Monday Links

The Virginia Court of Appeals has ordered Yelp.com to turn over the identities of seven pseudonymous reviewers who posted comments critical of Virginia-based Hadeed Carpet Cleaning. Hadeed Carpet claimed that the individuals writing negative reviews were not actual customers of theirs–and this was apparently good enough for the court, which ruled that the First Amendment does not protect opinions if they are based on false statements. Okay, if that’s the case what’s to stop, say, movie studios from suing people for writing negative reviews of movies they haven’t actually seen?

Sweden’s Justice Minister, Beatrice Ask, recently posted a link on Facebook to an article about marijuana-related deaths in Colorado–without realizing that the Daily Currant article, titled “Marijuana Overdoses Kill 37 In Colorado On First Day Of Legalisation”, was satire. Ask later claimed that she knew the article was satire all along, but was just trying to make a point about the dangers of marijuana (she probably also believes that Reefer Madness was a documentary).

The Tennessee judge who ordered a baby’s name changed from Messiah to Martin is still maintaining that she did nothing wrong, even while she is being charged with violating the judicial code of conduct. This woman isn’t fit to play a judge on TV, much less in an actual courtroom.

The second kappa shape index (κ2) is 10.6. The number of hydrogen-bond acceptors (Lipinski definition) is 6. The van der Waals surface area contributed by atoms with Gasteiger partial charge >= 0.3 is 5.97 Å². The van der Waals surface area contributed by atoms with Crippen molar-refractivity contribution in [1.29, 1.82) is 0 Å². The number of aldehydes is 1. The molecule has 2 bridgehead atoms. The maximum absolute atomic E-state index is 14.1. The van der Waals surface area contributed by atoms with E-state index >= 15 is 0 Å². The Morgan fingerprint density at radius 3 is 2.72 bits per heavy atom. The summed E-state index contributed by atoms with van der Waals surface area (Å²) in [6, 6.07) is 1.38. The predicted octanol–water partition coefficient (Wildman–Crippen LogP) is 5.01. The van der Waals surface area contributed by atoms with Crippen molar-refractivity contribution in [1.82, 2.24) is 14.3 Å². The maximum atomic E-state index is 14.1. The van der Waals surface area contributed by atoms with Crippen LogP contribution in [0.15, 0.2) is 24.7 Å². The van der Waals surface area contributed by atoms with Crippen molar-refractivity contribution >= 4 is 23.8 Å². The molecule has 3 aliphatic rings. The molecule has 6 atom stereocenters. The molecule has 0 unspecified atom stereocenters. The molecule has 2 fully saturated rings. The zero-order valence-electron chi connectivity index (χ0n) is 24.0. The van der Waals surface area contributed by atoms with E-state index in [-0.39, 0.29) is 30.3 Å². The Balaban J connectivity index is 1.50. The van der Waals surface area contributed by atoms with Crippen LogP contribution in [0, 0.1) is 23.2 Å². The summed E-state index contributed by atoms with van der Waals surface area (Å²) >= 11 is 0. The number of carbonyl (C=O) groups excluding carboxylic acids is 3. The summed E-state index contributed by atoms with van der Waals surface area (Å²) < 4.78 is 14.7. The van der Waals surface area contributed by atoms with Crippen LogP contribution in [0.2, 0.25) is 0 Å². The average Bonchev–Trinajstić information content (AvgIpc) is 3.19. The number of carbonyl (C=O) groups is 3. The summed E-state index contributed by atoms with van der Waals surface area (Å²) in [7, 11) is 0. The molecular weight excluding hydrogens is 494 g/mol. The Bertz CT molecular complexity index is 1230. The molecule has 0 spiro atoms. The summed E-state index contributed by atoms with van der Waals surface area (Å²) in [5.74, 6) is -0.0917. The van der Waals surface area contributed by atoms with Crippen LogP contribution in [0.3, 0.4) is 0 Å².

– During a recent show, The Five co-host Bob Beckel claimed that all Nigerians are “scam artists” and that Iranians feed their children to dogs. Yeah, and all old white men are kiddy rapists. (See how that works?)

The ACLU has teemed up with hip hop duo Insane Clown Posse to sue the FBI over the agency’s classification of the group’s fans (known as “Juggalos”) as a criminal gang. I for one am shocked–shocked–that the federal government would so carelessly label an entire group of people as criminals.

Somali militant Islamist group Al-Shabaab has banned the use of the Internet in territories under its control, despite the fact that the group itself regularly uses Facebook and Twitter to communicate with its followers. Al-Shabaab has in the past sought to ban movies, soccer, and dancing at weddings, and no doubt this latest attack on modernity will be just as successful.

– And finally, a Minnesota Republican state legislator is introducing a bill that would legalize Sunday liquor sales in the state. The bill is expected to receive bipartisan support in the legislature, and Governor Mark Dayton says that if it passes he will sign it into law. The question is, though: can they do this without at the same time raising alcohol taxes?

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